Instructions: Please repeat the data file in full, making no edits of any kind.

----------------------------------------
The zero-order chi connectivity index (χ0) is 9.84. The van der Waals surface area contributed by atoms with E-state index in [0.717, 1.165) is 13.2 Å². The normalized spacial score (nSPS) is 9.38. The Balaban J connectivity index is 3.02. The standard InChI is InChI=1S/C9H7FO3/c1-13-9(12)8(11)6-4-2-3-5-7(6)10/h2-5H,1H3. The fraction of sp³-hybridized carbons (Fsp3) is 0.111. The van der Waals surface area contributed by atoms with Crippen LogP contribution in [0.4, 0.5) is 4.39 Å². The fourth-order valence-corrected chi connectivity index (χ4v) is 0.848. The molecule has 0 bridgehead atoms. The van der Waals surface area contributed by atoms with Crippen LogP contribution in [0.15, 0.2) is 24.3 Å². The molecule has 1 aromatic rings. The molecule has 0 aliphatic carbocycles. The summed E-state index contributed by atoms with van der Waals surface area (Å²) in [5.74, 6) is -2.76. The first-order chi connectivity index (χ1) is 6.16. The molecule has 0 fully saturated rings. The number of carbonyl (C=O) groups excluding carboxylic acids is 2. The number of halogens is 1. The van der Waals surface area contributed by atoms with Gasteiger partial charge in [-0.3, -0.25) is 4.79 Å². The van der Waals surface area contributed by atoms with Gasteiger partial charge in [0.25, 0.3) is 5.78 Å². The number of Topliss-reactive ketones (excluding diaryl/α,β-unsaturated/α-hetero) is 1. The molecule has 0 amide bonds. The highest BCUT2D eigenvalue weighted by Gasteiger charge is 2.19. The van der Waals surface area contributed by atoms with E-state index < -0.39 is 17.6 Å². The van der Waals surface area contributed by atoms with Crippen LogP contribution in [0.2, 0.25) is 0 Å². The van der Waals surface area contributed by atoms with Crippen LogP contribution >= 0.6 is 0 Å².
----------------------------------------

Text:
The zero-order chi connectivity index (χ0) is 9.84. The van der Waals surface area contributed by atoms with E-state index in [0.717, 1.165) is 13.2 Å². The normalized spacial score (nSPS) is 9.38. The Balaban J connectivity index is 3.02. The standard InChI is InChI=1S/C9H7FO3/c1-13-9(12)8(11)6-4-2-3-5-7(6)10/h2-5H,1H3. The fraction of sp³-hybridized carbons (Fsp3) is 0.111. The van der Waals surface area contributed by atoms with Crippen LogP contribution in [0.4, 0.5) is 4.39 Å². The fourth-order valence-corrected chi connectivity index (χ4v) is 0.848. The molecule has 0 bridgehead atoms. The van der Waals surface area contributed by atoms with Crippen LogP contribution in [0.15, 0.2) is 24.3 Å². The molecule has 1 aromatic rings. The molecule has 0 aliphatic carbocycles. The summed E-state index contributed by atoms with van der Waals surface area (Å²) in [5.74, 6) is -2.76. The first-order chi connectivity index (χ1) is 6.16. The molecule has 0 fully saturated rings. The number of carbonyl (C=O) groups excluding carboxylic acids is 2. The number of halogens is 1. The van der Waals surface area contributed by atoms with Gasteiger partial charge in [-0.3, -0.25) is 4.79 Å². The van der Waals surface area contributed by atoms with Gasteiger partial charge in [0.25, 0.3) is 5.78 Å². The number of Topliss-reactive ketones (excluding diaryl/α,β-unsaturated/α-hetero) is 1. The molecule has 0 amide bonds. The highest BCUT2D eigenvalue weighted by Gasteiger charge is 2.19. The van der Waals surface area contributed by atoms with E-state index < -0.39 is 17.6 Å². The van der Waals surface area contributed by atoms with Crippen LogP contribution in [0.2, 0.25) is 0 Å². The van der Waals surface area contributed by atoms with Crippen LogP contribution >= 0.6 is 0 Å².